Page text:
Donna pulls into her mother’s driveway at 8:00 a.m., as she has done every day for the last year and a half. Donna grew up in this house. Her mother now lives here alone.
Donna makes sure her mother gets out of bed, gets dressed, and has breakfast. She gives her mother her morning medications. She checks the mail to see if any bills need to be paid. She tosses out any solicitations. Her mother is generous to charities asking for money. Donna’s mother was diagnosed with Alzheimer’s two years ago.
Today is Tuesday, so Donna will be back later to take her mother to the doctor. Wednesday is foodshopping. Thursday is housecleaning. She spreads out the chores so that she can work part-time. She has a son in college and her daughter will graduate from high school next year. She used to work full-time until her mother needed help every day.
After dinner with her husband and daughter, she returns to make sure her mother takes her evening medications and gets to bed without incident. She makes sure the nightlights are working so her mother can navigate to the bathroom during the night.
Then she goes home and worries.
She knows it will not get better. Her mother will need more and more help as time goes on.
Donna came to talk to me about the future. What are her options? Hiring in home care? Assisted living? A nursing home? How will this care be paid for? Are there any government programs that can help? Donna has been told that Medicaid would require her mother to spend down her assets to almost nothing.
Then she asks me the question I have heard many times. “Can I be paid for the care that I give my mother?” Her mother understands the situation and would prefer to give her money to Donna rather than lose it to Medicaid. Her mother feels guilty because Donna cannot work full-time. Can she compensate her daughter for all that Donna has done and will continue to do for her?
My answer is No and Yes.
Unfortunately, the answer is No as far as the last year and a half are concerned. Fortunately, the answer is Yes as far as the future is concerned. The trick is to put a personal care agreement in place.
With a personal care agreement, Donna’s mother will be able to pay Donna for all that she does: the personal care, such as the daily visits to make sure her mother eats and takes her medications; the trips to the doctor and shopping; even the cleaning and the laundry. Virtually everything that Donna does for her mother can be covered by the agreement.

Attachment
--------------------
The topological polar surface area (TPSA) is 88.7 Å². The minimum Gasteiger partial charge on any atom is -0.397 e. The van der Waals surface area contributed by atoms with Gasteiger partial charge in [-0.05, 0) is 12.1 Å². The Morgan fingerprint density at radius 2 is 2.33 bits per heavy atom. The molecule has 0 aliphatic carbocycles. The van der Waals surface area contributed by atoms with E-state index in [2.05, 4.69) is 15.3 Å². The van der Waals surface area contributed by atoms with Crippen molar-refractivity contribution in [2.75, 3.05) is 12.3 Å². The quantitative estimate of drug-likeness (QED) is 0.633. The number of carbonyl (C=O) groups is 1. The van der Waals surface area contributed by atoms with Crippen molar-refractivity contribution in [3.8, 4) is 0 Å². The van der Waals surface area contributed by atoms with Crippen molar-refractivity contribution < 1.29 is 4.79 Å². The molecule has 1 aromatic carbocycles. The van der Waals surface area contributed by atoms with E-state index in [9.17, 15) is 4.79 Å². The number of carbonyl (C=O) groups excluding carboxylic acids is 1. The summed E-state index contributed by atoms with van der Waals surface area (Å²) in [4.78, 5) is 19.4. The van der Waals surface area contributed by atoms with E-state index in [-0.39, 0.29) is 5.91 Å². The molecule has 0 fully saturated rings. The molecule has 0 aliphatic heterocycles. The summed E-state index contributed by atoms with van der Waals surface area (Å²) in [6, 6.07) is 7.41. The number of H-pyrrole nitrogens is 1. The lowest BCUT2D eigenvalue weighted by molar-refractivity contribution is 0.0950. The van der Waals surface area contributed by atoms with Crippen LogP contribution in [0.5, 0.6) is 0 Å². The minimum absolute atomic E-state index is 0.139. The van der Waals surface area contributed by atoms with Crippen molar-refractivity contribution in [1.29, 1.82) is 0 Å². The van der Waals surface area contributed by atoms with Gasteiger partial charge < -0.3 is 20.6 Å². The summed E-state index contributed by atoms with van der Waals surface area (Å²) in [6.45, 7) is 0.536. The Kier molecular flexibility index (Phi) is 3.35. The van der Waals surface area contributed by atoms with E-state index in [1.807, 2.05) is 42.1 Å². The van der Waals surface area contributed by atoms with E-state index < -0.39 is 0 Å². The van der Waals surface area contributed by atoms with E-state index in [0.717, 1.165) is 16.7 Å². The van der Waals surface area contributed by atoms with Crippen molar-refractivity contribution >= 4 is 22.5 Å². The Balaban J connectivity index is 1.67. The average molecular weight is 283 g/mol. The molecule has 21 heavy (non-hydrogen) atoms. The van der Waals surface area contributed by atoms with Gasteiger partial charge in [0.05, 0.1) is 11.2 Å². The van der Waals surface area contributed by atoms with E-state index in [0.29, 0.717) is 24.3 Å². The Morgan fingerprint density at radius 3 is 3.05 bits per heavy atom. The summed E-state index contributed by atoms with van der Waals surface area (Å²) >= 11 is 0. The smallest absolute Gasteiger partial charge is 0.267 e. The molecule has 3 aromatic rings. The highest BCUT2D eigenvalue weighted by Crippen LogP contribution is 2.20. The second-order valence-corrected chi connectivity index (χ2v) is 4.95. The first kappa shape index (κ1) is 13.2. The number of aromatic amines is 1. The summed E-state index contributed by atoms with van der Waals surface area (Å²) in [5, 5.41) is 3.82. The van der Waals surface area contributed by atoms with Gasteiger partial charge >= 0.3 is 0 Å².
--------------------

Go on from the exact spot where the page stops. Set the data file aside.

Two things can be accomplished with a personal care agreement. As already mentioned, Donna can be compensated for her time and efforts. But what if Donna says to me, “I don’t want to take my mother’s money!” I would then explain to Donna that she doesn’t have to spend the money. She can hold it for her mother. This strategy will help greatly if Donna’s mother needs Medicaid for nursing home care in the future. And with a diagnosis of Alzheimer’s, she almost certainly will.
Let me explain.
Medicaid has a five year look-back period. When you apply, Medicaid looks back five years to see if you made any gifts or transferred any money. If you did, Medicaid will deny benefits. If Donna’s mother were to pay Donna for her caregiving, and no personal care agreement were in place, Medicaid would consider any such payments as gifts and deny benefits. Medicaid assumes that Donna was helping her mother out of love and affection, not for compensation. The personal care agreement changes all that. With a personal care agreement, Medicaid cannot consider payments to Donna as gifts because there is a written arrangement. Even if Donna is holding the money for her mother.
Therefore, a personal care agreement can be a golden opportunity to shelter assets from nursing home costs. If you are caring for a family member or loved one, it would pay to see if a personal care agreement can help in your situation.